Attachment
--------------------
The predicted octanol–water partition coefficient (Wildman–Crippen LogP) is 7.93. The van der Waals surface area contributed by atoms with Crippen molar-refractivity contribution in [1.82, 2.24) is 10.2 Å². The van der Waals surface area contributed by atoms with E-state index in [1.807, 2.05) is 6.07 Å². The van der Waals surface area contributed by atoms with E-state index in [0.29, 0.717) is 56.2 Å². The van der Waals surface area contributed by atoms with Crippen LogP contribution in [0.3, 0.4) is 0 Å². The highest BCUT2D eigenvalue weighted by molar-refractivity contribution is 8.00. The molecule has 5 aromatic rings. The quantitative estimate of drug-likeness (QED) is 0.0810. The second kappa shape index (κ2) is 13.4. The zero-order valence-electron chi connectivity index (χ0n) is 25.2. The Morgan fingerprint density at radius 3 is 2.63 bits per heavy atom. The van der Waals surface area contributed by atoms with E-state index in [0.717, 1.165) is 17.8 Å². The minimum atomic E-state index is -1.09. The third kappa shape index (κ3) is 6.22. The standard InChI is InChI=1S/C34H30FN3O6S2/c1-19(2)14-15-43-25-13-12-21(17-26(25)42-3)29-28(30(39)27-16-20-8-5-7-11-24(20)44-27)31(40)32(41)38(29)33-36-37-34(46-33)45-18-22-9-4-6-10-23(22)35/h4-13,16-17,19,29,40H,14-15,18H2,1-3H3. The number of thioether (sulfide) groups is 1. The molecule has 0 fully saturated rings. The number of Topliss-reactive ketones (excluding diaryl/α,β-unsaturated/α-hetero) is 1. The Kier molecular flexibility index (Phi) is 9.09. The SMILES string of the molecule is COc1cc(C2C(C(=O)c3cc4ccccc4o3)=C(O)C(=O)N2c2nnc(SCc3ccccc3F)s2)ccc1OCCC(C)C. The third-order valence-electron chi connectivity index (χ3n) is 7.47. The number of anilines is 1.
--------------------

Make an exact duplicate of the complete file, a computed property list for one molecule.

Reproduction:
The predicted octanol–water partition coefficient (Wildman–Crippen LogP) is 7.93. The van der Waals surface area contributed by atoms with Crippen molar-refractivity contribution in [1.82, 2.24) is 10.2 Å². The van der Waals surface area contributed by atoms with E-state index in [1.807, 2.05) is 6.07 Å². The van der Waals surface area contributed by atoms with E-state index in [0.29, 0.717) is 56.2 Å². The van der Waals surface area contributed by atoms with Crippen LogP contribution in [0.3, 0.4) is 0 Å². The highest BCUT2D eigenvalue weighted by molar-refractivity contribution is 8.00. The molecule has 5 aromatic rings. The quantitative estimate of drug-likeness (QED) is 0.0810. The second kappa shape index (κ2) is 13.4. The zero-order valence-electron chi connectivity index (χ0n) is 25.2. The Morgan fingerprint density at radius 3 is 2.63 bits per heavy atom. The van der Waals surface area contributed by atoms with E-state index in [0.717, 1.165) is 17.8 Å². The minimum atomic E-state index is -1.09. The third kappa shape index (κ3) is 6.22. The standard InChI is InChI=1S/C34H30FN3O6S2/c1-19(2)14-15-43-25-13-12-21(17-26(25)42-3)29-28(30(39)27-16-20-8-5-7-11-24(20)44-27)31(40)32(41)38(29)33-36-37-34(46-33)45-18-22-9-4-6-10-23(22)35/h4-13,16-17,19,29,40H,14-15,18H2,1-3H3. The number of thioether (sulfide) groups is 1. The molecule has 0 fully saturated rings. The number of Topliss-reactive ketones (excluding diaryl/α,β-unsaturated/α-hetero) is 1. The Kier molecular flexibility index (Phi) is 9.09. The SMILES string of the molecule is COc1cc(C2C(C(=O)c3cc4ccccc4o3)=C(O)C(=O)N2c2nnc(SCc3ccccc3F)s2)ccc1OCCC(C)C. The third-order valence-electron chi connectivity index (χ3n) is 7.47. The number of anilines is 1.